« Reply #15 on: December 18, 2009, 19:33 »
I completely agree with your thoughts on delisting, TPC. I'd be interested in reading the articles you mention.

Offline carly

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Re: Delisting & Taking Peregrines from the Wild
« Reply #14 on: December 18, 2009, 17:53 »
I'm sure I have a couple of articles and related rebuttals to the delisting around here somewhere in pdf format, will see about finding and posting links to them ....

Thanks TPC, much appreciated.

Offline The Peregrine Chick

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Re: Delisting & Taking Peregrines from the Wild
« Reply #13 on: December 18, 2009, 17:41 »
I'm sure I have a couple of articles and related rebuttals to the delisting around here somewhere in pdf format, will see about finding and posting links to them ....

Offline carly

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Re: Delisting & Taking Peregrines from the Wild
« Reply #12 on: December 18, 2009, 17:29 »
I wondered about that too especially in relation to Ontario.  We had a dismal year last year here with multiple nest failures and falcons not nesting at all.  Lack of males is a huge problem here, it's not just something I noticed - everyone involved in the PF programs noted it as we have a few sites where there have been females for 2 years but no males have shown up at all - or one male trying to service 2 nests and both failed.

Also I read the MNR reports and they admit that in central Ontario the PF has not repopulated at all - zero, nada in an area that used to at one time have many, many nests so I'm perplexed by it all.  12 nest sites in Toronto, with only 5 that produced young is not in my mind a success story.  I know you can't determine a grade based on one bad year but when I read the reports in some of the US states, they are leaps and bounds ahead of us in terms of population success rates.

I wonder what the criteria goal was that determined the listing.


Offline The Peregrine Chick

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Re: Delisting & Taking Peregrines from the Wild
« Reply #11 on: December 18, 2009, 16:32 »
The question is, can a species that was virtually extinct thirty years ago and which was saved only through captive-breeding and countless hours of monitoring/rescues/releases by recovery projects in virtually every state and province in Canada and US can be considered endangered one day and with the stroke of a pen suddenly not be at risk at all.  Since it removes national protections/oversight and the need/requirement for same, will we find out there is a population decline when it suddenly is dipping toward local extirpation again and then it becomes endangered again?  What's the point of having intermediate at risk categories then?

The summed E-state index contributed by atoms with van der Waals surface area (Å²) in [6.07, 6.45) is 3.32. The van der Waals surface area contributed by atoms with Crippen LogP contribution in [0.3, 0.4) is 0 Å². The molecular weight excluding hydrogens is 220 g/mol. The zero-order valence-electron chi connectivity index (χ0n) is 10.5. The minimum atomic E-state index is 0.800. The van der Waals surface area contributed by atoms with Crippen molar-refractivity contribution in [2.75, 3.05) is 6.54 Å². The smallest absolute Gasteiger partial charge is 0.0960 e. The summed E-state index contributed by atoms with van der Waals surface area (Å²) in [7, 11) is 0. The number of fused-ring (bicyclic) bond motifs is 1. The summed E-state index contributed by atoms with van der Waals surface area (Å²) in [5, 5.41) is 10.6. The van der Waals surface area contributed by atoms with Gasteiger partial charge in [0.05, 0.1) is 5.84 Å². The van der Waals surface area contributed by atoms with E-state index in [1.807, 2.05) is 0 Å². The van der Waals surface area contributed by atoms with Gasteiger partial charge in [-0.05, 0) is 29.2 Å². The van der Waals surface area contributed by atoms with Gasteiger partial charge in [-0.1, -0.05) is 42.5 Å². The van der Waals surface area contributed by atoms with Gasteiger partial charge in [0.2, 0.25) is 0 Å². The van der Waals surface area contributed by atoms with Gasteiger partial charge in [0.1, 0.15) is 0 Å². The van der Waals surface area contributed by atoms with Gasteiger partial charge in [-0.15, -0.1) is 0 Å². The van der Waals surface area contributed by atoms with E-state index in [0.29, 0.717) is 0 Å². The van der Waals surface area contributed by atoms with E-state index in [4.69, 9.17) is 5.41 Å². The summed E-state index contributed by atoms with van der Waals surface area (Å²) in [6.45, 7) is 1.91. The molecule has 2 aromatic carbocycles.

As for captures from the wild - not as easy as one might think, at least by ethical falconers.  Can't touch them in the nest as that violates migratory bird act (international) and probably most states/provinces have protections for nestsites.  So have to catch them on the wing ... unless you know what you are doing, not easy to do, especially not easy to do and not injure the bird - and injuring the bird would violate your permit - and yes, you have to be licenced/permitted to be a falconer/own falcons (as I recall). 

I'm not sure about wild sourcing of peregrines for falconry (or heck, any other raptor species), when there are captive-bred birds which can be purchased as chicks which can make it much easier to acclimate to human companionship (and yes, to peregrines, we are their companion animals).  An adult or subadult peregrine can be attitudinal and uncooperative all of its life - and its not like they don't take off on their "owners", they do all the time, all falconry birds can potentially, it just depends on the individual birds' relationship with their human.  I will say that I have only rarely met a falconer that wasn't devoted to their birds and who treat them with the utmost of respect and adoration.

Offline allikat

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Re: Delisting & Taking Peregrines from the Wild
« Reply #10 on: December 18, 2009, 13:52 »
So in other words....peregrines, in the us or all the above ?, should still be in the downlist category?

Offline The Peregrine Chick

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Re: Delisting & Taking Peregrines from the Wild
« Reply #9 on: December 18, 2009, 12:07 »
As I recall the same concerns came up when the US government decided to de-list rather than down-list the peregrine nationally.


For those who aren't sure, this is the (perhaps) oversimplified difference between the two ...
delist - remove at-risk status entirely - does not require much of anything unless the states include them on their at-risk lists - happend in the US
downlist - downgrade from endangered to threatened - requires continued monitoring etc at national and state levels - this is what happened in Canada

Offline carly

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Re: Delisting & Taking Peregrines from the Wild
« Reply #8 on: December 18, 2009, 05:26 »
 I just hate reading these articles and every time I check my google alerts on falcons I seem to see more of them these days as every state seems to be allowing this.